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    The Evolution Of Multi-Factor Authentication

    Multi-factor authentication (MFA) has been a popular concept in the cybersecurity industry for a long time now. Most of us have experimented with multi-factor authentication, whether to secure an email address, log into a service, or carry out a bank transaction. MFA requires the use of two or more authentication factors, including knowledge (something you know), possession (something you have), and inherence (something you are).

    Passwords are the world’s oldest method for single-factor authentication. They have been used by computer systems since 1961 when password login was introduced by the first computer system. Regardless of who invented the MFA, authentication is becoming increasingly popular.

    The EvolutionOf Multi-Factor Authentication

    MFA providers have been dwelling ineffectively on security and usability for a long time. Although private individuals opposed MFA because of friction problems, businesses dismissed MFA because of the difficulty and costs associated with software and hardware acquisition, on-site implementation, and maintenance.

    The ubiquity of smartphones encouraged the adoption of the MFA

    The advent and mass adoption of smartphones, however, has reduced problems that users may encounter during authentication. Being able to generate both possession and biometric factors from one location (i.e., the phone of the user) offered users a substantial decrease in disturbance levels. Via SMS or email and key push notifications, mobile phones endorse initiatives such as one-time passwords (OTP).

    2FA receives global exposure

    Besides, the positive trend in MFA implementation has been solidified by cloud technology, business connectivity, and the increased use of bring-your-own-device (BYOD) policies.

    When major brands like Apple, Facebook, and eBay started implementing two-factor authentication (2FA) more regularly, MFA gained worldwide attention. Two-factor authentication requires a user, before being allowed to access an account, to provide two different types of identity proof.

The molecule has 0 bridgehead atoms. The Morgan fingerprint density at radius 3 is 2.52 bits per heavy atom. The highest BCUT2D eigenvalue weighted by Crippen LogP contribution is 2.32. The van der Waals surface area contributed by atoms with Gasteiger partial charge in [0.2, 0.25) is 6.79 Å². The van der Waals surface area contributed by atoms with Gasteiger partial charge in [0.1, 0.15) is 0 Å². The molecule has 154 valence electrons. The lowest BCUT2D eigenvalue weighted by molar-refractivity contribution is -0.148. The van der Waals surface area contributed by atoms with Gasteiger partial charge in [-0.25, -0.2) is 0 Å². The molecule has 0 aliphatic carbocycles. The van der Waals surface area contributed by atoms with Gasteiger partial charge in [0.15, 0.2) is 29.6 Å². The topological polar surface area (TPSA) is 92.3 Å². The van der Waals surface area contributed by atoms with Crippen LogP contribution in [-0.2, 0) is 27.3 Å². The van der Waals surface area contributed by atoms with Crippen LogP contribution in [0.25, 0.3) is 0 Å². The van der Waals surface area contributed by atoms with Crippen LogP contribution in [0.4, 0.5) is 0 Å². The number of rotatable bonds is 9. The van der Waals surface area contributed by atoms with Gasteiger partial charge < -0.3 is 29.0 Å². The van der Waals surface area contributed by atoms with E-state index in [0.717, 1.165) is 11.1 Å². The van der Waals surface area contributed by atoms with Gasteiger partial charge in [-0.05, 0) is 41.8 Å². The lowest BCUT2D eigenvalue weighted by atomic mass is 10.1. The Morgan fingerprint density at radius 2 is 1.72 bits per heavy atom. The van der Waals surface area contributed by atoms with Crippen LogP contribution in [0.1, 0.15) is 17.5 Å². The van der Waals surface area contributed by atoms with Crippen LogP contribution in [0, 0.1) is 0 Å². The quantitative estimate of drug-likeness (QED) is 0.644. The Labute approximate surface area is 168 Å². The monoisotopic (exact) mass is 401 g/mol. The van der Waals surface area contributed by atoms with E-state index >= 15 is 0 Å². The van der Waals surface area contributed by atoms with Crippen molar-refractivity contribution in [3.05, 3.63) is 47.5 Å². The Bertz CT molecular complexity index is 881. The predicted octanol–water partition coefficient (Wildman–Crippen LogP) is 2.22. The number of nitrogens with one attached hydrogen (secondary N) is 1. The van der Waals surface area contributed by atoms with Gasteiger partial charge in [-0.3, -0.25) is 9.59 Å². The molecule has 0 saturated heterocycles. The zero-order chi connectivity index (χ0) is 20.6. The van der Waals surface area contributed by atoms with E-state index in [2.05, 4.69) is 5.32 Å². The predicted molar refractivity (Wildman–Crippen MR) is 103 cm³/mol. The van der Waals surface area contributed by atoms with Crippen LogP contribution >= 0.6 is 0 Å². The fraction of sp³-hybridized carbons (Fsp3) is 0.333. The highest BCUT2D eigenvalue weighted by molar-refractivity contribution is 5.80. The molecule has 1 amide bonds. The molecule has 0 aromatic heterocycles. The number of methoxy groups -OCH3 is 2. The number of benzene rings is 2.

2FA may include, for example, the use of a username and password (knowledge-based factor) followed by one-time passwords via email or SMS (a possession-based factor) or biometric factors such as a distinctive pattern of typing.

    Regulations and legislations, like PCI-DSS, NIST, and PSD2 mandate the need for improved consumer data security against unlawful access. Policies, protocols, and what organizations need to do to execute authentication mechanisms are addressed. These laws apply not only to government departments but also to businesses in a number of sectors, such as business security, finance, banking, software services, and healthcare.

    In multi-factor authentication, three categories of factors are available to validate a person with proven credentials:

    Knowledge: This refers to something you know. To help you understand the disadvantages of single authentication methods, a simple look at authentication factors is enough. To many, these lower assurance variables are no longer viewed, particularly on their own, as trustworthy. Security codes sent through text messages, for example, can be intercepted or diverted, and responses to security questions are easily accessible via public records, social media, or even through guessing.

    Possession: This refers to something you have. More safe factors such as one-time password codes (OTP), push notifications, app-generated codes, security tokens, smart cards, and physical keys are being transferred. These may, however, be stolen or lost, and they indirectly cause extra expenses and disruption.

    Inherence: This refers to something you are. You can date biometrics back to the 19th century. But, because of technological developments in the industry, it has gained prominence in the digital age. Although finally taking off in the consumer space, biometrics’ invasive existence remains a key reason for skepticism. In addition, since they can be duplicated, certain biometrics, such as fingerprints and facial scans, are less secure. Others are just too cumbersome, like speech recognition. Taken together, all of these items pose challenges to the adoption of MFA by users.

    Conclusion

    The face of cybersecurity has been changed by the evolution of multi-factor authentication. Technological advances offer affordable, user-friendly authentication with multiple factors, which is the primary vector in any robust scheme for data security.

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